An International Atomic Energy Agency report on Iran's nuclear capabilities released says the country had been secretly experimenting on materials that could be made into nuclear weapons though there is no evidence a bomb was the ultimate goal.
Iran provided key documentation of its nuclear program to the United Nations nuclear watchdog agency Thursday but apparently could not fully clarify the origins of traces of weapons-grade uranium found in the country.
Iran has "nothing to hide" and is prepared to allow more thorough inspections of its nuclear activities, Foreign Minister Kamal Kharrazi said Monday in response to mounting international pressure to cooperate with international nuclear monitors.
The United Nations nuclear watchdog voted Friday to impose an Oct. 31 deadline for Iran to outline its nuclear program and future intentions.
The International Atomic Energy Agency said in a confidential report Tuesday that IAEA inspectors have uncovered traces of enriched uranium in environmental samples taken from a nuclear facility in Natanz, Iran, according to Reuters news agency.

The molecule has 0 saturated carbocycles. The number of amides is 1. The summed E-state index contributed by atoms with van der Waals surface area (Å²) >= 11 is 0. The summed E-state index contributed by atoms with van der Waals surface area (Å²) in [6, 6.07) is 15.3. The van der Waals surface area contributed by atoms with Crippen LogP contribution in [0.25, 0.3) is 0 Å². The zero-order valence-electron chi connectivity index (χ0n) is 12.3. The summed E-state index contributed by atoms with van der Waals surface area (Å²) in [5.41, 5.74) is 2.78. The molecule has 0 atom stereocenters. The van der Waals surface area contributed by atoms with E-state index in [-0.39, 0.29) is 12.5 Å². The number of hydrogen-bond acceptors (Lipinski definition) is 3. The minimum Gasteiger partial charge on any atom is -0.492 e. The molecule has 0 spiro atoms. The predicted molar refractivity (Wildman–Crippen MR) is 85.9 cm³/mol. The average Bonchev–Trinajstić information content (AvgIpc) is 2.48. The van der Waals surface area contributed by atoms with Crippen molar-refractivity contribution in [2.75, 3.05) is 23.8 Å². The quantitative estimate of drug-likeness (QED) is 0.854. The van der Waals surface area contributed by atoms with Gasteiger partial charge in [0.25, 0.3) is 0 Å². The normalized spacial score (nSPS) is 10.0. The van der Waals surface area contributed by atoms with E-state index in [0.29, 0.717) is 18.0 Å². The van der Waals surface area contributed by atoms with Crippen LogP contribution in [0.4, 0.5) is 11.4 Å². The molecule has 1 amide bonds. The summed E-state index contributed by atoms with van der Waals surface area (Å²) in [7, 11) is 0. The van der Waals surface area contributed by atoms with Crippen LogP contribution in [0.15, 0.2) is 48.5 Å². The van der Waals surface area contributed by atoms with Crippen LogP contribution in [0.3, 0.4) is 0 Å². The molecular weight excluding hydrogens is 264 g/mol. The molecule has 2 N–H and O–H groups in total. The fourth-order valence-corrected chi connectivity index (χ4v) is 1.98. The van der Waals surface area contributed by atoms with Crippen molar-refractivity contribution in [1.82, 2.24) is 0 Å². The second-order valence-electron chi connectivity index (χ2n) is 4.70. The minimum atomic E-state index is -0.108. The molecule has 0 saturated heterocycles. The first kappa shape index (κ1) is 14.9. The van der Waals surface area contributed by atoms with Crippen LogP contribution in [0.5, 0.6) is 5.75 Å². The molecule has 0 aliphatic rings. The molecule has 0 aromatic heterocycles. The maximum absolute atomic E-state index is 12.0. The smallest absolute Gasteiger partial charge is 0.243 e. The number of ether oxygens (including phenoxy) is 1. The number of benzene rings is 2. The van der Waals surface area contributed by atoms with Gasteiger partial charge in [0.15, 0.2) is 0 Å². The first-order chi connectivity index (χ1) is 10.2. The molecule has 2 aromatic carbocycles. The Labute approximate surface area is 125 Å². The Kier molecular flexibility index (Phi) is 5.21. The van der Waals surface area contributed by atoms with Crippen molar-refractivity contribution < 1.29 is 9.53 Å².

Iran's intelligence minister told reporters Wednesday that his government has members of al-Qaida in custody, including top members of the terrorist organization.
The U.S. government and corporate officials have accused Cuba of jamming U.S.-based satellite broadcasts of news and other information into Iran.
The U.S. government launched a new Persian-language television broadcast in Iran on Sunday, beaming 30-minute nightly newscasts to the millions of Iranians watching satellite television.
"These deliveries pose a direct threat to the lives of coalition forces. We consider such trafficking as hostile acts, and will hold the Syrian government accountable for such shipments," Rumsfeld said.
Iran accused coalition forces Saturday of firing three missiles that landed inside its territory, an event that could have serious implications as U.S. forces continue to attack Saddam Hussein's regime in neighboring Iraq.
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